“The dearth of subs parallels a dramatic decrease in newly minted certified teachers in Pennsylvania, from 16,361 in 2012-13 to just 6,215 in 2014-15. State and school officials blame fear of layoffs, threats to retirement benefits, the increased stress of the standardized-testing regime, and poor discipline. In the past, more certified teachers has meant a larger pool of substitutes.”
Substitute teachers are the new endangered species
Inquirer by Kathy Boccella, Staff Writer Updated: JUNE 19, 2016 — 1:08 AM EDT
Those perfect spring Fridays - cerulean skies, temperatures in the 70s - are exactly the kind of days that Dan Nerelli has come to dread.  That's because Nerelli, assistant superintendent for personnel in the Upper Darby School District, knows he'll be scrambling to put substitutes in dozens of teacher-less classrooms. The Delaware County district's ability to cover faculty absences has plunged from 95 percent just a few years ago to roughly 60 percent.  Philadelphia-area school administrators such as Nerelli now struggle to find ways to cope with a shortage of substitutes unlike anything they have ever faced. They congregate multiple classes in the gym and put one teacher in charge. They pay regular faculty to give up prep time. They take over classrooms themselves.  Earlier this month, the Delaware County Intermediate Unit announced a new two-day program to train "guest teachers" for the sub-starved districts it serves. It is open to anyone with a bachelor's degree, in any subject.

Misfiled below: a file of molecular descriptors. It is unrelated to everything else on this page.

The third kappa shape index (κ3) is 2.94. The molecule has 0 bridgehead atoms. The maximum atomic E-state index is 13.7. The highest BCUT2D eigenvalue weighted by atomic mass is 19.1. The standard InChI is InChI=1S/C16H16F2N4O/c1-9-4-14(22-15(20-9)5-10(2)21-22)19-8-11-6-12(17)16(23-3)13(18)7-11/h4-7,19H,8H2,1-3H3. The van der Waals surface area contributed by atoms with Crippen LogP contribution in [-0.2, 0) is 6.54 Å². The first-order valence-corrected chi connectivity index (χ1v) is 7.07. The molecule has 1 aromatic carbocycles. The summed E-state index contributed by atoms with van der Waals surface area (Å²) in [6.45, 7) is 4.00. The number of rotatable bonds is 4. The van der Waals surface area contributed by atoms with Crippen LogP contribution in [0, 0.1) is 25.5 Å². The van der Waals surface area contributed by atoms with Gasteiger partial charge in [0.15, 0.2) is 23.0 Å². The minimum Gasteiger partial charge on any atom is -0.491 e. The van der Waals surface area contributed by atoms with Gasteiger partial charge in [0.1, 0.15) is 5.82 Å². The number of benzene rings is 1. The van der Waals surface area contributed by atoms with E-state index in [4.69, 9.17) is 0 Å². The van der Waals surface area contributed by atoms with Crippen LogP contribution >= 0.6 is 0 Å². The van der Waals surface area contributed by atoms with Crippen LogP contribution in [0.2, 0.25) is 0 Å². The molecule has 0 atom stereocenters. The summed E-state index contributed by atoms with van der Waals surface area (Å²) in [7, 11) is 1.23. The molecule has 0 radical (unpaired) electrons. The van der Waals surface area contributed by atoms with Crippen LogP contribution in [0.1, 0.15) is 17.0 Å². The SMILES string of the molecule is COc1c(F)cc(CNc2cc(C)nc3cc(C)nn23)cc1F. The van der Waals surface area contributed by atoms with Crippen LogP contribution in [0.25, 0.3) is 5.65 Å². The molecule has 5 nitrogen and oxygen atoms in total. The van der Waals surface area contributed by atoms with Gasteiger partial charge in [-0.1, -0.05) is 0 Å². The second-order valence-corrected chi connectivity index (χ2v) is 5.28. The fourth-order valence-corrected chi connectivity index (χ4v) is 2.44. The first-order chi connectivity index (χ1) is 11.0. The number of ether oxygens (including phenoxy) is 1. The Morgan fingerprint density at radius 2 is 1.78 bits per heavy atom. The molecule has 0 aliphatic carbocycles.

“The formula would equitably distribute funds to school districts across the state, Rivera said, pointing to districts like the Oswayo Valley School District (Shinglehouse) with 434 students, or the 2,500 students in the Bradford Area School District.  “The formula is very beneficial for the four-county region in that the formula is driven by enrollment,” said Dr. Pamela Lenz, a circuit rider for the Pennsylvania Campaign for Fair Education Funding, which serves the four-county region and beyond. “The formula factors recognize the burdens faced by districts in the four-county area in that, after calculations are performed, it's as if the districts serve more than their actual student populations. This will allow districts to receive a greater percentage of available funding.”  She said the formula is factor-specific, and that means dollars are not distributed in the same manner to urban, suburban and rural districts. For instance, Lenz said one of the formula factors is sparsity/size ratio.”
Rivera provides insight into local school funding
Bradford Era By ALEX DAVIS Era Reporter |0 comments Posted: Friday, June 17, 2016 10:00 am